If there is one indisputable rule of dating, it must be this: Don’t discuss politics and religion on the first date. We all know why. These topics arouse visceral passions. Just meeting somebody produces enough anxiety. We don’t want to offend or argue outside the context of a trusted relationship, so it’s best to save those discussions for later. What’s more, with politics in Washington lurching from one crisis to another, any political arguments can get angry in a hurry.
In one sense, even sitting down to dinner and making decisions from the menu is a “political” decision. What we pick depends on and is informed by our worldviews and cultural milieus. When we decide on steak versus shrimp, everything from our upbringing to our religious views swirls in the background.
While these beliefs are often strongly held, they typically come without the partisan vitriol that characterizes national political debates. For most people, “soup or salad” is a judgment of taste every person makes for himself, not grounds for a government mandate.
For others, though, what you eat is their business: They look down their noses at what we put on our plate and criticize our food for not being “local,” “organic” or “humane” enough. If they were the chefs, a three-course meal might go like this: Uber-pricey appetizers because of so-called “fat taxes,” dressings-down for ordering steak or even chicken and a skull-and-crossbones on your “toxic” dessert.
Pretty soon, romantic dinners will be as popular as Congress and used-car salesmen.
The pre-dinner fondue comes under attack from activists who characterize foods as “good” or “bad” and want to tax the latter. Cheese and butter had too much saturated fat for the European food police, who, until recently, taxed both in Denmark. Lower-than-expected tax receipts, public outcry and poor public health results — perhaps caused by the 48 percent of Danes who responded by doing their shopping outside the country — convinced the Danish government to scrap the scheme.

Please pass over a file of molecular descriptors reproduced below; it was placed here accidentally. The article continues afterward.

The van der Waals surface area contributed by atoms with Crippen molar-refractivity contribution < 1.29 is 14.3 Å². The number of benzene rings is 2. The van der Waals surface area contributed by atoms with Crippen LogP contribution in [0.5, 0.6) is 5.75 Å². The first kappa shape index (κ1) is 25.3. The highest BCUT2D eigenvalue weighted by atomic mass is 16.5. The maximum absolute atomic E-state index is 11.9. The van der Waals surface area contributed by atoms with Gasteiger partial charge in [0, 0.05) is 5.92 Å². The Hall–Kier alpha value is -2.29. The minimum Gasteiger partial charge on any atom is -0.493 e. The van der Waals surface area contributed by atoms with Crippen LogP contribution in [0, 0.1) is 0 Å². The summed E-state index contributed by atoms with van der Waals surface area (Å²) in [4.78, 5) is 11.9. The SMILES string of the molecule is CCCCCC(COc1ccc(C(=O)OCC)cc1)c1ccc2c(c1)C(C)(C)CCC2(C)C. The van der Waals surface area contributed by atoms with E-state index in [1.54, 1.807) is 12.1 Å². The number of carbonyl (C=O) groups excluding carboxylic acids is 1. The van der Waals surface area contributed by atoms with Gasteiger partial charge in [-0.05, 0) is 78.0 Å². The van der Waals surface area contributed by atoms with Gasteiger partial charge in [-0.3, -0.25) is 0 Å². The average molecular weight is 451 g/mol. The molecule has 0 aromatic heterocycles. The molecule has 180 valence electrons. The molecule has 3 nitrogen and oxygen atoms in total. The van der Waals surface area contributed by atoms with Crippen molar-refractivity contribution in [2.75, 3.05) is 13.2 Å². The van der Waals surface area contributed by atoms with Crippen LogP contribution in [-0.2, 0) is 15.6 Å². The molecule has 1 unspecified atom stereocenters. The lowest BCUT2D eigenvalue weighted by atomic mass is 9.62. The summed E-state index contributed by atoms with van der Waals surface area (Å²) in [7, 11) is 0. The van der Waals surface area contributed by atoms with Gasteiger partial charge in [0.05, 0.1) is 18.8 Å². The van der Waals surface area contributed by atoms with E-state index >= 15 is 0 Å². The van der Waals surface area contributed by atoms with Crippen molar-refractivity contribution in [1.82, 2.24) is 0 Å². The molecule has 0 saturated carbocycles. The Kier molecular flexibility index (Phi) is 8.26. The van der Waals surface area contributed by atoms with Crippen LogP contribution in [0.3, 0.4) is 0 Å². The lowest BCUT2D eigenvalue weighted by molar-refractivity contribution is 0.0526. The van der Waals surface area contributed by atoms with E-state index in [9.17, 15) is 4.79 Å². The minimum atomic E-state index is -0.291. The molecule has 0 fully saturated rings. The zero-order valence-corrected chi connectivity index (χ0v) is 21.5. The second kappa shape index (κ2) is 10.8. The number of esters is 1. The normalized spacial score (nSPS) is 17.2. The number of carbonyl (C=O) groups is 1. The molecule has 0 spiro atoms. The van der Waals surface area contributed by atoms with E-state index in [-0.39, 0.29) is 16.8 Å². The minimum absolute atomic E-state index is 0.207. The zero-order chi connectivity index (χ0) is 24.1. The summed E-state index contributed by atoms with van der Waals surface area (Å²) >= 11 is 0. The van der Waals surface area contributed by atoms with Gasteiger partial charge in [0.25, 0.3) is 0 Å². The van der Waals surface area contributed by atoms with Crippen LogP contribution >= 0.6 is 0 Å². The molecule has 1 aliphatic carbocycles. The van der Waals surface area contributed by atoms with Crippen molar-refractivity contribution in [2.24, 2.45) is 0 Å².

For the main course: Animal-liberation activists serve repulsive name-calling as a side with steak (or chicken, cheese or fish). This is best exemplified by the Humane Society of the United States’ food-policy director, who previously led People for the Ethical Treatment of Animals’ campaign comparing farming with the Holocaust. (The Humane Society isn’t your local pet shelter, despite its confusing name — it’s a vegan advocacy group like PETA that harasses farmers and tries to drive up the price of dinner.)
If star-crossed lovers dare to order dessert, activists say chocolates will send them the way of Romeo and Juliet. San Francisco endocrinologist Robert Lustig billed fructose, a component of table sugar, as poison and demanded it be regulated like booze.
That view is scientifically lacking. Carbohydrate expert Luc Tappy of the University of Lausanne found the characterization wrong, noting that “public health policies to eliminate or limit fructose in the diet should be considered premature.”
All this overheated rhetoric will cause dinner dates to descend into the same division and despair we find in Washington. That isn’t an appetizing or romantic future.
J. Justin Wilson is the senior research analyst at the Center for Consumer Freedom.